Blair’s warning over on-the-runs: peace process ‘still fragile’
Tony Blair today warned the government that peace in Northern Ireland was “still fragile.” He was being asked whether it was right for the current Northern Ireland Secretary Theresa Villiers to describe the on the run scheme letters issued to republicans as worthless.
Ms Villiers told the Northern Ireland select committee last September; “The government no longer stands behind them because we cannot be certain that they were accurate and reliable at the time.”
The DUP MP Ian Paisley Jnr had accused Mr Blair of himself being on the run from the committee after the former prime minister had tried to avoid giving evidence to the committee. Mr Blair was also accused of limiting his evidence session to one hour maximum. Mr Blair started his evidence session saying he was happy to chat for as long as it took and the one-hour limit suggestion had come from the committee.
Ian Paisley Jnr called on Mr Blair to turn his chair round and face the victims’ families sitting behind him and apologise to them for the on the run (OTR) scheme that sent letters of comfort to republican suspects assuring them they would not face proceedings if they returned to the UK jurisdiction because of lack of evidence. Mr Blair apologised for mistakes made in the implementation of the OTR scheme but not for the scheme itself.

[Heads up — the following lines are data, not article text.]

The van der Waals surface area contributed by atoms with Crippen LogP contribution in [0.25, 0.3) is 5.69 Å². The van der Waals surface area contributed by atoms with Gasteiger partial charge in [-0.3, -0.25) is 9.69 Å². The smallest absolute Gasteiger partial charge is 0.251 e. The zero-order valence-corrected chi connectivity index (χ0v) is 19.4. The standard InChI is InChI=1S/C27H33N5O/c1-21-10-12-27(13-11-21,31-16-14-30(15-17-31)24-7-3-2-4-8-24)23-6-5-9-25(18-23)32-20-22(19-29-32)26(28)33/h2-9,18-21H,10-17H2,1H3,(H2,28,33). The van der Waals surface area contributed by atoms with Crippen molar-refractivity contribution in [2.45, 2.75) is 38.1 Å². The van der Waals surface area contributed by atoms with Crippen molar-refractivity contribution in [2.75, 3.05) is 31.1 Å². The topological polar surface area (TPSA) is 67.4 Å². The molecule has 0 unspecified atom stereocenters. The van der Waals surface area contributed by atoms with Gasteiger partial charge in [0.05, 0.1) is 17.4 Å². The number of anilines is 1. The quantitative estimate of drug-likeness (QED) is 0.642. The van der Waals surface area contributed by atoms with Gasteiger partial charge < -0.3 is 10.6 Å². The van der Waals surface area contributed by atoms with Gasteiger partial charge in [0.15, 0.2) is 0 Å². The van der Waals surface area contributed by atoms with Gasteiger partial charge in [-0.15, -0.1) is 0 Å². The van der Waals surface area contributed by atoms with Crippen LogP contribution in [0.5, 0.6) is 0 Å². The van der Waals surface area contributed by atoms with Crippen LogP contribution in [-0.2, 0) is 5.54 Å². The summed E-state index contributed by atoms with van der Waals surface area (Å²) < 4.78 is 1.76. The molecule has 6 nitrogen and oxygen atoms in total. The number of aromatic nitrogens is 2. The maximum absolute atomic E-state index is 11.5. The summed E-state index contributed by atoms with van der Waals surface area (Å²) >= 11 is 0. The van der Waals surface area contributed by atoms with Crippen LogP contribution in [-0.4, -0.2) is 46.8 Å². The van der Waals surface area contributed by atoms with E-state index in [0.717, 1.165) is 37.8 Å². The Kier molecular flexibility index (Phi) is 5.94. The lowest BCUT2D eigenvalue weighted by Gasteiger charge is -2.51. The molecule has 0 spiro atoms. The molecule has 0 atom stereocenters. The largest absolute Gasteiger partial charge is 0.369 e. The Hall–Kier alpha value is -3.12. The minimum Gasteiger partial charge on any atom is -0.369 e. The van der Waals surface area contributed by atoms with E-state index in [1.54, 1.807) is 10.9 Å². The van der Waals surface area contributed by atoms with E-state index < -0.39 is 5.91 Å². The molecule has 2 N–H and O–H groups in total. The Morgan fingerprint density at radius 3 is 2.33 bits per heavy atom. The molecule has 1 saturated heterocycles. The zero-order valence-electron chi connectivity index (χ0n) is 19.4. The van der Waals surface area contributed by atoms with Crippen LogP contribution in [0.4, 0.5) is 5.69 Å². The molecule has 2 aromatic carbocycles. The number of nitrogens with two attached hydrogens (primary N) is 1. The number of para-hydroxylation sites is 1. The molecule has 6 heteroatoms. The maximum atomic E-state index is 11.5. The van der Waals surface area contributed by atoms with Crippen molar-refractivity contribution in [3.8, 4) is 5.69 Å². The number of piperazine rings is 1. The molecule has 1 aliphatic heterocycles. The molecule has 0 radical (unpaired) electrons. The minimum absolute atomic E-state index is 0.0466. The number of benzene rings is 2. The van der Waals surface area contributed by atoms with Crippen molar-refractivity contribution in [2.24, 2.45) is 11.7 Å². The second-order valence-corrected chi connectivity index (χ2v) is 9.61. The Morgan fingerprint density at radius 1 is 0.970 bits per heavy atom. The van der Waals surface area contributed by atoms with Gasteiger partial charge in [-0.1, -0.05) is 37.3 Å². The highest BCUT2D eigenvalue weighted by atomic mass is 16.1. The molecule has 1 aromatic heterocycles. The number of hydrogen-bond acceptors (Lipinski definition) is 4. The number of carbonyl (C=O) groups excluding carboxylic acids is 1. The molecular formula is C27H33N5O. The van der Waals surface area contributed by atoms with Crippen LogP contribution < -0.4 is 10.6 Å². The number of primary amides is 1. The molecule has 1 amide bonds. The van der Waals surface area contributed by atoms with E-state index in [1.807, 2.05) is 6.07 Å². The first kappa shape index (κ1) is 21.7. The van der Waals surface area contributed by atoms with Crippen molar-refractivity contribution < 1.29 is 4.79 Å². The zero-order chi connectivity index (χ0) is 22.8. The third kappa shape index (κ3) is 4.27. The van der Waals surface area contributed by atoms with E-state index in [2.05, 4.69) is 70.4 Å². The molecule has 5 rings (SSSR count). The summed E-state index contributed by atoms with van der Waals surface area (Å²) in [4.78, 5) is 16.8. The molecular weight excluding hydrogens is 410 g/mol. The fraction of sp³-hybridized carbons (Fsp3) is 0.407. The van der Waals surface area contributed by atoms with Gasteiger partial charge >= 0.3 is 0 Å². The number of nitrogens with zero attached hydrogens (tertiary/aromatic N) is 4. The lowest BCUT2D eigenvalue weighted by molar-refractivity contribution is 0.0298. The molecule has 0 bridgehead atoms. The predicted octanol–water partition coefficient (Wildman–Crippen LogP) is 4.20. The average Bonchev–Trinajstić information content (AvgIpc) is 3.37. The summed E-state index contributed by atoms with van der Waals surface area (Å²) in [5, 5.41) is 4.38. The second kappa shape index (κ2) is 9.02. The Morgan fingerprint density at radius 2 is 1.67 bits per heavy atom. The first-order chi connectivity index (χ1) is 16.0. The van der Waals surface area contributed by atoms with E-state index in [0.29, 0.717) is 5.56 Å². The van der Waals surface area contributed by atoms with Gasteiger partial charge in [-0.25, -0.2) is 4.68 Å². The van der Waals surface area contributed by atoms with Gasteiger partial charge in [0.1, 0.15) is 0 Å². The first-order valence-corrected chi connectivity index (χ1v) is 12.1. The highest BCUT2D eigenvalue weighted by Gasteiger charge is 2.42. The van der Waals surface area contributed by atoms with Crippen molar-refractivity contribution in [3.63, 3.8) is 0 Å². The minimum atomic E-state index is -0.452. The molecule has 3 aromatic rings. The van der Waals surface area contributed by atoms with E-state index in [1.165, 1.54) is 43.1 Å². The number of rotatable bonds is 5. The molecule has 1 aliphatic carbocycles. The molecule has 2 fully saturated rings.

He said it was a judgement call to concede the letters of comfort that fell way short of the amnesty for all OTR’s Sinn Fein was seeking. He said setting up the scheme and then accelerating its implementation was “absolutely critical… absolutely and fundamentally paramount to the process.” Some MPs on the committee disputed that strongly.
Ian Paisley Jnr gave Mr Blair a rough ride at the Northern Ireland select committee hearing this afternoon in the questioning over the OTR scheme. He asked if the fondness for Gerry Adams and Martin McGuinness which Mr Blair talks about in his memoirs had clouded his judgement. Mr Blair said it had not.
The select committee is planning to issue its report this month and a draft is pretty much written. It remains to be seen if Mr Blair’s evidence generates much re-editing. It’s believed the existing draft attacks Mr Blair (and the former Northern Ireland secretary Peter Hain) pretty sharply.
Mr Blair, as so often, showed the command of argument, language and the social intelligence that made him such a potent politician. He even managed to turn things round and question the present government’s stewardship of the peace process, while at the same time saying with statesmanlike detachment that he wasn’t there to pass judgement on people now in charge.
Most of the victims’ families who spoke after the Tony Blair evidence session said it had done them some good to see him cross-examined by MPs. They also said there was no proper apology and there was too much appeasement of terrorists. Phyllis Carruthers, who is the widow of reserve constable Dougie Carruthers, murdered by the IRA in May 1991, said she was glad to see the former prime minister cross-examined at length by MPs and got “a certain amount of comfort” from the exchanges. But she still felt Tony Blair had been a “puppet” of the republicans.
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